« June 2008 | Main | August 2008 »

Certification Body within a Parent Association

You hear often the mantra that a certifying body within a parent association has to be set up and governed in ways to prevent undue influence and conflicts of interest, but rarely do you hear realistic examples of potential issues.  Here are several:

A professional association is primarily interested in advancing a profession and meeting member needs.  When members complain that they are frustrated with the “hoops they are required to jump through” or angered at failing the exam, the association’s board may wish to change or decrease the standards.  In contrast, a certifying body’s primary interest is to enforce the objective certification standards in place.

A professional association with members predominately having a particular academic degree may have an interest in restricting certification to individuals with that specific academic preparation.  In contrast, a certifying body’s interest is to ensure the eligibility requirements are objectively determined and linked to actual job performance. 

A business unit that sells preparatory training to candidates may have an interest in influencing the test specifications.  In contrast, a certifying body’s interest is to ensure the test specifications are objectively determined and linked to actual job performance. 

A business unit that sells training to candidates who fail a certification exam may have a financial interest in the difficulty of the exam.  In contrast, a certifying body’s interest is to ensure the test’s cut score is objectively determined through industry-accepted methods.

A board of directors may have a financial interest in attracting more applicants through decreasing or eliminating the eligibility requirements.  In contrast, a certifying body’s interest is to ensure the eligibility requirements are objectively determined and linked to actual job performance. 

A board of directors may wish to approve an appeal of an influential member of the professional community based on that individual’s influence whereas the certifying body plans to deny the appeal based on the evidence presented and established precedents.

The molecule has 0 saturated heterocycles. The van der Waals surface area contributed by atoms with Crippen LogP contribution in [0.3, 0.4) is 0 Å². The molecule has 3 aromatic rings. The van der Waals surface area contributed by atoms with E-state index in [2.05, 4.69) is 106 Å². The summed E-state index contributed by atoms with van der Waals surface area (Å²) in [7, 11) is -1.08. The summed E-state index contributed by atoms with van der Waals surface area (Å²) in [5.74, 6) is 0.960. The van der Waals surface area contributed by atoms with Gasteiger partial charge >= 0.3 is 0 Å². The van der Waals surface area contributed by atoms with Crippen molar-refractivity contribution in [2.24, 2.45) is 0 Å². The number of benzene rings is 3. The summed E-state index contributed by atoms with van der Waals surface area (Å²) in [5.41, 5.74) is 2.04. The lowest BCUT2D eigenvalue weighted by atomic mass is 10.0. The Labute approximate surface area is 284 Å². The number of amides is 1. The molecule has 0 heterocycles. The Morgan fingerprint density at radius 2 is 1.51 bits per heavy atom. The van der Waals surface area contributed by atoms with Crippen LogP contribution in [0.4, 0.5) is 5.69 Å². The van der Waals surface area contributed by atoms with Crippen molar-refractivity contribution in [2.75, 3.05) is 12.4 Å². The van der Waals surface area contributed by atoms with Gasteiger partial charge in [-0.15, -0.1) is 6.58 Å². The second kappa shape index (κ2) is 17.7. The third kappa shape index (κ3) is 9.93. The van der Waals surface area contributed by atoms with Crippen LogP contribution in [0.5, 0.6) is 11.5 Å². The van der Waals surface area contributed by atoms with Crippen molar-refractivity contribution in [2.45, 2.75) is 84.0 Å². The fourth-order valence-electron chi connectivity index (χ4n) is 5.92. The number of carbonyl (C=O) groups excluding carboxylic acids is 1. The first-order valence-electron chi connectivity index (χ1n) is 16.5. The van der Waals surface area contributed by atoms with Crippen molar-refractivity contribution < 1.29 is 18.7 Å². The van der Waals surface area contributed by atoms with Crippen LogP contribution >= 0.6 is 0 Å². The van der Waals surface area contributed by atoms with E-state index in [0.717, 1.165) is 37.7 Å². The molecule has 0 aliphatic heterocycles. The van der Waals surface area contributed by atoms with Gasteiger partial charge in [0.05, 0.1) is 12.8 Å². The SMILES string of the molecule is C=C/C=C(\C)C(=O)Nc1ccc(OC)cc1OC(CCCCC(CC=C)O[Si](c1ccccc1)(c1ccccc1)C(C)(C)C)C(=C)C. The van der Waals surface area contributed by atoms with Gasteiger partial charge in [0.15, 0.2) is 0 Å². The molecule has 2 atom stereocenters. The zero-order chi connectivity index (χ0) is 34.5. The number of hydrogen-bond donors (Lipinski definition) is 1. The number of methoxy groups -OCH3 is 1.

(Excerpted from Considering Certification?  Your Guide to Making the Decision. Be watching for the release announcement!  It's in final written form, but not yet through the publishing process.) 


Online Complaints and Grievances...and a recognition program

The Global Information Assurance Certification organization allows for formal complaints to be filed against their certificants via an online process.  Check it out here.  They also have an online grievance submittal process.  Most transparent and easy to use process I've seen to date.

Plus, check out the way they recognize their certificants through their Hero program.  According to GIAC, the GIAC IT Security Certification Hero recognizes GIAC certification holders that have made a substantial improvement in the security in their organization, whose certification has had an impact on their career or has resulted in a contribution to the information security community.  Very cool.

Also notable, the GIAC certifications have achieved ANSI Personnel Certification Accreditation based on the ANSI/ISO/IEC 17024 standards.


Not a Good Reason to Certify

Every once in a while, I encounter association executives who’ve identified certification as a strategy to turn around their decreasing conference attendance.  Their logic is that a certification program with mandated continuing education will encourage individuals to go to the conferences to get that education.  BAD idea.   Remember that certification is voluntary.  Here’s a better idea: improve your conferences!


E-learning for E-learning Designers

The E-Learning Guild has some great online conferences upcoming!  Check them out here.

July 17 & 18 - Creating Innovative Instructional Content – Advanced Theory and Application

August 14 & 15 - Designing and Developing Faster, Cheaper, and Better e-Learning

September 18 & 19 - Implementing e-Learning 2.0 Technologies

November 20 & 21 - Designing and Managing Mobile Learning

December 11 & 12 - Building Engaging e-Learning Interactions

They have a 25% discount for non-profits.  And, if you have interest in multiple sessions, check out the membership options.  You can become a "member plus" (as I am) and have access to ALL online seminars (including archives of past sessions) for less than the cost of registering for two individual sessions!